Salteñas de Pollo

Bolivia's football-shaped salteñas are made with slightly sweetened, annatto-tinted dough that encase savory stews made with beef or chicken, as in this recipe.

“Bolivia is famous for the football-shaped salteñas made with slightly sweetened, annatto-tinted dough. They encase savory stews made with beef, chicken, or both (called jigote). The fillings, which always include potatoes and peas, are so moist that they must first be thickened with gelatin so that they can be stuffed into the dough. Once baked, the gelatin melts and the fillings become soupy. Salteñas have flat bottoms that help them stand on their own. Their edges bake to a deep caramel (sometimes black) color, while the rest of the dough develops a golden hue. The proper way to eat a salteña is to bite off one of the ends and to drink any juices before cutting into the filling. Note that the dough must rest for a long time before you can roll it out. This time allows the gluten in the flour to relax, and makes it easier to roll the dough without too much shrinkage.

Cut into one of these football-shaped chicken pies, and enjoy a sweet crust and savory filling: Bright yellow crusts with brown edges hide a moist stew inside. The stew is held together with gelatin, which makes it easier to stuff in the dough when it’s cold. The discs will shrink a bit as they sit; flatten them out with your hands (or use a rolling pin) before filling the salteñas. The dough itself is elastic and will stretch generously over the filling to encase it. Chill the salteñas for at least 20 minutes (but better if longer) after you fill them, before baking. These must be very cold or the filling will seep out as it bakes. Serve them with your favorite hot sauce.”-Sandra Gutierrez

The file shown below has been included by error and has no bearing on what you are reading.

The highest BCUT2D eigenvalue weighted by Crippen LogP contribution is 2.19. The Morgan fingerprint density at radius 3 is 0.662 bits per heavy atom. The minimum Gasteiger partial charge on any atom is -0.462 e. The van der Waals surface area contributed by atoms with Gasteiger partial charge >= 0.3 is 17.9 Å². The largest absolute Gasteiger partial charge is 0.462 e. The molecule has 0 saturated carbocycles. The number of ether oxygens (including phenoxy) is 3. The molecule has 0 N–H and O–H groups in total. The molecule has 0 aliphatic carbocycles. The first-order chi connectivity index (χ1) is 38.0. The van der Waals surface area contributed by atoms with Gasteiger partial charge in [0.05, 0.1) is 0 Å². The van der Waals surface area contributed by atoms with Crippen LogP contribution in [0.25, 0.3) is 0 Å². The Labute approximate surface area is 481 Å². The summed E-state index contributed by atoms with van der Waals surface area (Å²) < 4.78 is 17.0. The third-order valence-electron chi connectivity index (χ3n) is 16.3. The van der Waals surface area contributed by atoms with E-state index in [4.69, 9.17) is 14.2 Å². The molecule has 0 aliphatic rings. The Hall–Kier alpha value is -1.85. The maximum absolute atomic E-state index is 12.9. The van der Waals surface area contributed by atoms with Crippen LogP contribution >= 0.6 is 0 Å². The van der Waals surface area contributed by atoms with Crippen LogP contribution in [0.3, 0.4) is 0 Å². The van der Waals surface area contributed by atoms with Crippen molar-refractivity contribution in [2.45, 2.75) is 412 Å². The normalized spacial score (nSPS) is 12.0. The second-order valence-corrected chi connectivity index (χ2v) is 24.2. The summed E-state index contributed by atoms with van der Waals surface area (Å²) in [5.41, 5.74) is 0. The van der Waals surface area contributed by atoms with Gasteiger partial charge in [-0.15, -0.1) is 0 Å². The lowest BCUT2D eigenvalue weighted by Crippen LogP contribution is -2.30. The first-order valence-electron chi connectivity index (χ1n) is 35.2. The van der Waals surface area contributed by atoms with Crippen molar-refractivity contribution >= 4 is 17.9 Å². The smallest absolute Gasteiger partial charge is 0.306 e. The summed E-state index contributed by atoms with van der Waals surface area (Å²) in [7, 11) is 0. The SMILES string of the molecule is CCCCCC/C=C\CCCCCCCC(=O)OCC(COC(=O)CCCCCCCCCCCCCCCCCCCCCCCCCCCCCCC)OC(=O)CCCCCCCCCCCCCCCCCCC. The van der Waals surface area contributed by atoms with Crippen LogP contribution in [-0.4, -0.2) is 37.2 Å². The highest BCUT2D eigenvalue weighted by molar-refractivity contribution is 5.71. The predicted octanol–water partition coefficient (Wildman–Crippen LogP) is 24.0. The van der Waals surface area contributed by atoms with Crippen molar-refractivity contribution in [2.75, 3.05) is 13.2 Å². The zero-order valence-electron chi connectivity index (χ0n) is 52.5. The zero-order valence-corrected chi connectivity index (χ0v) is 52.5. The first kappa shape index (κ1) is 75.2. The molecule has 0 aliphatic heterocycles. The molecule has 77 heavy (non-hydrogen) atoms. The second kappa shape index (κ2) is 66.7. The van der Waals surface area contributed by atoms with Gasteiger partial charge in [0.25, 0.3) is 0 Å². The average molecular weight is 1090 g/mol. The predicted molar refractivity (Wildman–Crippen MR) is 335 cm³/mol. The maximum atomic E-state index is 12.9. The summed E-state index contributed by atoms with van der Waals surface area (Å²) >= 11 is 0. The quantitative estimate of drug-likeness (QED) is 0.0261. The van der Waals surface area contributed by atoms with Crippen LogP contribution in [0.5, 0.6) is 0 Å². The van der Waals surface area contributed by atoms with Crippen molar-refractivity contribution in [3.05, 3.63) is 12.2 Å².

Click here to purchase your own Copy of Sandra A. Gutierrez’s cookbook Empanadas: The Hand-Held Pies of Latin America.


  • 1 tablespoon unflavored gelatin
  • 2 1⁄2 cups (600 milliliters) cold chicken broth
  • 2 tablespoons vegetable oil
  • 1 cup (120 grams) finely chopped white onions
  • 1 cup (100 grams) finely chopped green bell peppers
  • 1 tablespoon sweet smoked Spanish paprika (pimentón)
  • 1 tablespoon annatto paste (achiote) or bijol
  • 2 cups (280 grams) peeled and finely chopped yukon gold potatoes
  • 2 cups (280 grams) packed shredded poached chicken
  • 1 cup (120 grams) green peas
  • 1⁄2 cup (20 grams) finely chopped fresh parsley (tender stems and leaves)
  • 1 tablespoon sugar
  • 11⁄2 teaspoons fine sea salt
  • 11⁄2 teaspoons ground cumin
  • 1 teaspoon dried oregano
  • 1⁄4 teaspoon freshly ground black pepper
  • 1 recipe salteña dough (below)
  • egg wash, made with 1 beaten egg and 2 teaspoons water

Salteña Dough

  • 1 cup (240 milliliters) melted lard (or vegetable shortening)
  • 1 tablespoon whole annatto (achiote) seeds
  • 9 1⁄2 cups (1.2 kilograms) all-purpose flour, plus more for dusting
  • 1⁄2 cup (100 grams) sugar
  • 1 teaspoon fine sea salt
  • 2 large egg yolks
  • 3 cups (720ml) hot water (115°f/46°c), plus more as needed

Serves 4


  1. For the Dough: In a medium saucepan set over medium heat, combine the lard and annatto seeds and heat until they begin to bubble slightly, about 2 minutes. Immediately remove the pot from the heat and steep the seeds for 15 minutes. Strain the lard into a medium bowl; discard the seeds. Cool the lard completely.
  2. In a large bowl, whisk together the flour, sugar, and salt. Make a well in the center and add the egg yolks and cooled lard. Using a wooden spatula, begin to mix everything together while slowly adding enough of the hot water that the dough holds together (it will be wet and sticky). Turn the dough onto a well-floured surface and knead it for 2 to 3 minutes (adding more flour as needed), until the dough is smooth, comes together into a ball, and springs back when gently pressed with a fingertip. Return it to the bowl; cover the dough tightly with plastic wrap and let it rest for 45 to 60 minutes.*